We decided to have a catch up do, write our diaries, e-mail friends, do some laundry, all the stuff we had been putting off. We had been having too much fun to keep on top of it all, and now was a good time to catch up. We spent most of the day doing our chores; we did some shopping in town and posted our Christmas presents back home from the local Post Office, and had a pretty productive day, and in the midst of it all, we bumped into an intriguing Yorkshireman. Walking into to a shop in the town, we saw “Good morning” to a couple coming out. The “Mornin!” reply came with such a recognisable, and out of place accent, that Jacquie and I both performed a double take.
“You ain’t from round these parts are ya mate?” I said,
“No, Yorkshire me, how’s about you”. Once again, the chat started, as it turned out, our new compatriot, Ian Coates, had been riding his motorbike around the world for some 8 years .His fleece jacket was covered in patches from all over, Guatemala, Argentina, New Zealand, Fiji, Chile, Peru-all the places we were aiming for and more. We all went inside the shop and started gassing about his trip. He was a truly inspiring fellow who didn’t seem to be fazed at all about being out on his own in the wildernesses of far flung places.
He’d thrown rocks at Crocs, laughed at gun toting rebels, and outwitted the corrupt South American police. Again e-mail addresses were swapped, and we split off,
We went to bed fairly early and sat up and watched o movie on the TV in our room. That was a mistake-only in America would they the cut the movie down so they can fit in more ads! We must have spent as much time watching the same ad for “Extenz” the pill that makes you larger AND perform better, than we did watching Will Smith and Martin Lawrence Blow $**t up, the dubbing was another annoyance.
Posted by Dan Shell at 07:11 AM
January 24, 2009 GMT
To Big Bend
The following day was no better. 33 degrees, foggy and really quite depressing, but nonetheless, it was time to go, we needed to get on the road and put down some miles. We decided that there would be no point in riding the roads that everyone had raved about as we wouldn’t be able to appreciate it in the cold and with very low visibility.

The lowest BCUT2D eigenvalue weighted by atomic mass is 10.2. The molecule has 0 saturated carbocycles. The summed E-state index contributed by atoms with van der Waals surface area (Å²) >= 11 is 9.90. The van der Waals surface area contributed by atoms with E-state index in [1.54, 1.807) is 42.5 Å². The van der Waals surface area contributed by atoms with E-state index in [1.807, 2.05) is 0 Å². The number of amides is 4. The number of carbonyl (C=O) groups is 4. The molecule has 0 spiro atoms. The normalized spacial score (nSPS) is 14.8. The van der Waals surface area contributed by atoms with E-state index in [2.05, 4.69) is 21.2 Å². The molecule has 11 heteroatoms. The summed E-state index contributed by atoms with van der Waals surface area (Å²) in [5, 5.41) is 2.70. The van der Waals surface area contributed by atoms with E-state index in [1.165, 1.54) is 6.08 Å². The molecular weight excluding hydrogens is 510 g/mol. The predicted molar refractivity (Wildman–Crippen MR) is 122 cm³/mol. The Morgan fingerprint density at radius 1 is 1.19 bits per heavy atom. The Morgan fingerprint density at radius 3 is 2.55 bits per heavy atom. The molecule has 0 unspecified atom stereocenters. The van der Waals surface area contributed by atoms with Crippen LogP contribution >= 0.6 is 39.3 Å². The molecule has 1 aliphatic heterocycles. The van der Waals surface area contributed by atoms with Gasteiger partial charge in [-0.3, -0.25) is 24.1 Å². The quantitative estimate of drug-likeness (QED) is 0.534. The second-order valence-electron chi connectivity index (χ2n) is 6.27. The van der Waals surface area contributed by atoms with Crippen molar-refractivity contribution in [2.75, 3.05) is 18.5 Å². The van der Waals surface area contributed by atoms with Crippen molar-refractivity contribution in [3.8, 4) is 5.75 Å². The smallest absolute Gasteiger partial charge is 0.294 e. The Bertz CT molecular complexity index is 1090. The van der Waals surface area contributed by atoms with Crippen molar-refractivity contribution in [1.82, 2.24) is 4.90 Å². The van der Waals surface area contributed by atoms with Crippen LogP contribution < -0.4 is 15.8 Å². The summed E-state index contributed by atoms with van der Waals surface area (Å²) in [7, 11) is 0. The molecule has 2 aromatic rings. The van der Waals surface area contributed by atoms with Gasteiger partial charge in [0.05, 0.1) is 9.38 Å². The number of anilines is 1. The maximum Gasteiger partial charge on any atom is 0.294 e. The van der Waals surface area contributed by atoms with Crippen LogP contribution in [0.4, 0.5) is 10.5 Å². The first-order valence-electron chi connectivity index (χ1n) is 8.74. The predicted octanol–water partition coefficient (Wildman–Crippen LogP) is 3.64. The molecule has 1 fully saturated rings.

We headed out into the cold, grey day, in the vain hope that the weather would warm up at some point, which of course it didn’t. After only 120 miles or so we pulled into the resort town of Leakey to find shelter and a room for the night.
Leakey, a summer holiday destination, appeared dismal and dull in the grey. Our first contact in the town was equally dreary. The woman who ran the two-wheels-only motel was a miserable as the weather when we asked if her rates were negotiable, as we were the only tourists in the town that day.
We finally settled into the lodge across the street, and set about our routine of downloading photos, writing the diaries and generally killing time.
Unfortunately, the morning was even drearier than the day before, and wet to boot, oh what joy!
Once again, we set out into the unknown, dressed to combat the cold and wet. We could barely move in our thermals, sweaters, jackets and waterproofs, so we sat, uncomfortably hot and stuffy, on the bike for some 3 hours until we arrived at Brackettville, and the Alamo village film set.
We blagged our way in for free and rode down the bumpy unpaved road down to the village, where we were met by John, the Sheriff/Barkeep with a welcoming smile. Business had been slow. The holidays hadn’t yet started; the weather was miserable, and we were the only visitors to stop by for a while. We walked into the Saloon together, and were given Hollywood guns, cowboy hats and other props to set about the serious business of being tourists and taking photos. I swapped places with John, replacing him as the bartender and showed him a few of my bartending tricks, while he showed me some of his gun fighting tricks. We had a walk around the deserted set before heading off to get to Del Rio before the sunset.